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Court scolds FBI for partnering with Google and others on warrantless surveillance but then renews it

Snooping on calls and online activity with no warrant.

In a ruling, the surveillance court reprimanded the FBI for multiple episodes of analysts improperly searching for data involving Americans through the warrantless surveillance program. Despite the violations, and general controversy surrounding the program, the court still re-approved it for another year.

The ruling, made public this week, and obtained by Reclaim The Net here, was made last November by the presiding judge at the Foreign Intelligence Surveillance Court. Judge James Boasberg, in the ruling, cited multiple instances where FBI analysts searched for information on Americans from data collected by the National Security Agency’s warrantless surveillance program.

The program was started by former President George W Bush, following 9/11 and has been an affront to civil liberties ever since.
At the time it was a closely-guarded secret, as it was potentially illegal. However, the project was legalized in 2008 by Congress, under Section 702 of the FISA Amendments Act.

The law allows the NSA, with the help of tech companies such as AT&T and Google, to harvest online messages and phone calls of non-citizens who are abroad without the need for a warrant. However, often these communications are between foreigners and Americans, which raises the question whether there should be different rules for US citizens’ messages that get intercepted.

The NSA provides relevant data from the program to the FBI, CIA, and the National Counterterrorism Center. The FBI receives data that the NSA deems relevant for investigation for national security reasons.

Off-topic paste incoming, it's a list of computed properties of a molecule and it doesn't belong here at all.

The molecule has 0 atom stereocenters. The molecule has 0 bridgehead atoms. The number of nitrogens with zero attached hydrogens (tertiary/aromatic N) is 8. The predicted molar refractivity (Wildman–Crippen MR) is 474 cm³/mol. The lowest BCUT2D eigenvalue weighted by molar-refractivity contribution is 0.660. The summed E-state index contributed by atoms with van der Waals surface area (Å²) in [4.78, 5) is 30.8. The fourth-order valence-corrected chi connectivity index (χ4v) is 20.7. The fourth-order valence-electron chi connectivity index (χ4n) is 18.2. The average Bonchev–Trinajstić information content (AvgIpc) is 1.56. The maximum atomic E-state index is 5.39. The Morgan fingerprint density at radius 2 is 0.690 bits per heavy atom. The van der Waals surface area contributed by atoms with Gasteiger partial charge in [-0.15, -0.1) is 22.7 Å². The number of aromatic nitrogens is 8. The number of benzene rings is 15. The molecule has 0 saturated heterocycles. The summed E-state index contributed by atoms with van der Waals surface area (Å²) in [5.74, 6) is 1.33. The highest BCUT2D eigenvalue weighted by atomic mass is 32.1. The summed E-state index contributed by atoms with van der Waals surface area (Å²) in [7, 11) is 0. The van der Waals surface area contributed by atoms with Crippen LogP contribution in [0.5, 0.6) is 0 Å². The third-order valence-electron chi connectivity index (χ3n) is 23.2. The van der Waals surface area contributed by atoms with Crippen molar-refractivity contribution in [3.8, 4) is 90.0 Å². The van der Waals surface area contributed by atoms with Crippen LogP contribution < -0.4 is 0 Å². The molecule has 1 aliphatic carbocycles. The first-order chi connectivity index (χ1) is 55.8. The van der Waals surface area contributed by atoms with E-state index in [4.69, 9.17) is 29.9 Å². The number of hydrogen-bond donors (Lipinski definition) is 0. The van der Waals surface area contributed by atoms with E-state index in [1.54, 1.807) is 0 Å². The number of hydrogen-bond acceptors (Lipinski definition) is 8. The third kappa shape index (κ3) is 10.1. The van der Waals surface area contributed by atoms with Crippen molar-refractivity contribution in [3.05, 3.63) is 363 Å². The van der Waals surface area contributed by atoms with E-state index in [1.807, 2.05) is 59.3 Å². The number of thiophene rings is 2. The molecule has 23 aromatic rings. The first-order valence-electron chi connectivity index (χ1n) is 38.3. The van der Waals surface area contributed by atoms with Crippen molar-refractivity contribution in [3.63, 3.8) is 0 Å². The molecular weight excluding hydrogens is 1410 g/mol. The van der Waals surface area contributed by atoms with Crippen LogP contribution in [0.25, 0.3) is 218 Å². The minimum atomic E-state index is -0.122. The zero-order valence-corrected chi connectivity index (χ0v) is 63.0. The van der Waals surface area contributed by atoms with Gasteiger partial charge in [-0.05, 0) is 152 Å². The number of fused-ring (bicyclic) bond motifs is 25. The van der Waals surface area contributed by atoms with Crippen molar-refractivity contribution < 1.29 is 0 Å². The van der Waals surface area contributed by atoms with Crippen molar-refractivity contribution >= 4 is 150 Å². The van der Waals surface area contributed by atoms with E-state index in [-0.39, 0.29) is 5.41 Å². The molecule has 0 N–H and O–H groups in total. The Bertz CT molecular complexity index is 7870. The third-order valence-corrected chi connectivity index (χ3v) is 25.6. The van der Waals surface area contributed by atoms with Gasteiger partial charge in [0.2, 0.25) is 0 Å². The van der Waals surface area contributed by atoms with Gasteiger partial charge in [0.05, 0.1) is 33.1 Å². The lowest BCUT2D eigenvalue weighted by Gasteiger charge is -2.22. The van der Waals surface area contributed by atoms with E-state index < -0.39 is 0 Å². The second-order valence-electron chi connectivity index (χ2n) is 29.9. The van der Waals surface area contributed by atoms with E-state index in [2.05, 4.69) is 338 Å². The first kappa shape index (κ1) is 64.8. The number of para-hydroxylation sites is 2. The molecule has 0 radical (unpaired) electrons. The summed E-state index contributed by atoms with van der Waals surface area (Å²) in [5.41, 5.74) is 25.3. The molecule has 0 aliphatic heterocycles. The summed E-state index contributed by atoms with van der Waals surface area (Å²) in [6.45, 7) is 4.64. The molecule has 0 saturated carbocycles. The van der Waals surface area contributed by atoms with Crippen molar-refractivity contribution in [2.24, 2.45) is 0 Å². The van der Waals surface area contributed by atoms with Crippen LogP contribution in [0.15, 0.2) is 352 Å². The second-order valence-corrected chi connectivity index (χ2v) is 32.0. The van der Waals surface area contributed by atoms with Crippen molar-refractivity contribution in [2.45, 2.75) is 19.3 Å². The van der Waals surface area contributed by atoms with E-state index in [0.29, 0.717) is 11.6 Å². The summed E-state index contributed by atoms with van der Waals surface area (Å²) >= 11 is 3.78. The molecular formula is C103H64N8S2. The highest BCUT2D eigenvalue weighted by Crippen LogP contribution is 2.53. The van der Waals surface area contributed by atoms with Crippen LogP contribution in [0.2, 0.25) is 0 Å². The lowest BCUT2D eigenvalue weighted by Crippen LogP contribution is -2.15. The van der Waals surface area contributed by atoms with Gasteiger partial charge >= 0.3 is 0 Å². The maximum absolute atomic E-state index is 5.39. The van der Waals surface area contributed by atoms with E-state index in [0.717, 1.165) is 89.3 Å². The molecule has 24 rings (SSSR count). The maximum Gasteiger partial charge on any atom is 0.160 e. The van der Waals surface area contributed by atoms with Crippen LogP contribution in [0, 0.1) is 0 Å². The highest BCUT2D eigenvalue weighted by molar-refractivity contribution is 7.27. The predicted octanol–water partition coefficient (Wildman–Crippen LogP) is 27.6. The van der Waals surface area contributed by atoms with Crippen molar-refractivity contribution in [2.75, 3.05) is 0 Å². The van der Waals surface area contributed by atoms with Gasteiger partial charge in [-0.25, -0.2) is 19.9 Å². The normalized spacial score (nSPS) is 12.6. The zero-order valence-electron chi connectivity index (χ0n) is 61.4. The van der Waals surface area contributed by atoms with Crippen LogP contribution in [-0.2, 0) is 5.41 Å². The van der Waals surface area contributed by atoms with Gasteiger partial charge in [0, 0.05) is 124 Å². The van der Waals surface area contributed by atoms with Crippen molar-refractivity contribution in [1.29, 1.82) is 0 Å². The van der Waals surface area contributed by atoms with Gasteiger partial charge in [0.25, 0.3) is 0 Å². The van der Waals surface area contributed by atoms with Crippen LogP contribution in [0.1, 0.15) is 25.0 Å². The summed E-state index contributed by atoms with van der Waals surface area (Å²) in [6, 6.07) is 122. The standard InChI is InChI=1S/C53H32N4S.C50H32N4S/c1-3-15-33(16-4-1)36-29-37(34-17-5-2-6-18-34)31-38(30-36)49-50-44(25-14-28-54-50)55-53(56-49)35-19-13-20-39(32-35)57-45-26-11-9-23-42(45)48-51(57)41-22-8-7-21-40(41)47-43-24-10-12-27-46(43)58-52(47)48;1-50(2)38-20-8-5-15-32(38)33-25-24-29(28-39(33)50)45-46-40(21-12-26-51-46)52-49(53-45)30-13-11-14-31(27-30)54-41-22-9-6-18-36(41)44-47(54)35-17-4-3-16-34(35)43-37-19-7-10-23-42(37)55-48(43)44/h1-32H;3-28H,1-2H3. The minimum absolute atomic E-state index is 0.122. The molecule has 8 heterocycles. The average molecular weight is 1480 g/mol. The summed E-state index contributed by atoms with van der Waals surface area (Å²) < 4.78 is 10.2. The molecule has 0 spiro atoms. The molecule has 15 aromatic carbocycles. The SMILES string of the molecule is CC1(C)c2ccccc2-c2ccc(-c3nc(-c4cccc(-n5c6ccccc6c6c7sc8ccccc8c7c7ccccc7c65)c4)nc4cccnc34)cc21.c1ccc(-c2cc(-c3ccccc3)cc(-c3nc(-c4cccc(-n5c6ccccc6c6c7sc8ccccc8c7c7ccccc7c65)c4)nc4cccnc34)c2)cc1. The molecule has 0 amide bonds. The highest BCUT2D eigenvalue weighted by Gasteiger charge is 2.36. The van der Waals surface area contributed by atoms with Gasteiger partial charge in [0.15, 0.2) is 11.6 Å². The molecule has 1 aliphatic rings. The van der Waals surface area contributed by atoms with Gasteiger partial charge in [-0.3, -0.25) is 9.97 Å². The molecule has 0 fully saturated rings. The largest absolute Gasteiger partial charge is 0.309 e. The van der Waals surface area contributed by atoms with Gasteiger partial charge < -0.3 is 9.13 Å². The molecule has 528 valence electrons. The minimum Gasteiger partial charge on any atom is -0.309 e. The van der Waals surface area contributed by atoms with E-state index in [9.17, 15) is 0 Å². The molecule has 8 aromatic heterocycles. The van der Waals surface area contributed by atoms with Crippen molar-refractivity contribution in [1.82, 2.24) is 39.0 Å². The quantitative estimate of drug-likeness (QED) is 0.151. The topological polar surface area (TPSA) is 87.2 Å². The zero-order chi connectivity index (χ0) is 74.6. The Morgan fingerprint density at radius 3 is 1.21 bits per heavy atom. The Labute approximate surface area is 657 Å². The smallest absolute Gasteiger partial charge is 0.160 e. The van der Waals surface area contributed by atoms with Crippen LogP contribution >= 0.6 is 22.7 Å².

In 2018, Section 702 was amended to require the program to be approved each year by the Foreign Intelligence Surveillance Court, which reviews the procedures of how and when analysts can use the program to get information on US citizens. In 2020, the court’s ruling cited several episodes of violations of procedures, which were discovered through an FBI audit.

For example, between April and July 2019, an analyst at an FBI field office performed 124 searches using identifiers that did not meet the parameters set for searching US citizens, such as community leaders who applied to the “Citizens Academy,” which helps people better understand the role of the FBI. The analyst also searched for people who entered the FBI office to report crimes and perform repairs.

The court also recounted such episodes in its ruling the previous year. Despite the violations, the judge still approved the program for another year.

“While the court is concerned about the apparent widespread violations of the querying standard,” Judge Boasberg wrote, “it lacks sufficient information at this time to assess the adequacy of the F.B.I. system changes and training, post implementation.” Therefore, the court concluded that “the FBI’s querying and minimization procedures meet statutory and Fourth Amendment requirements.”

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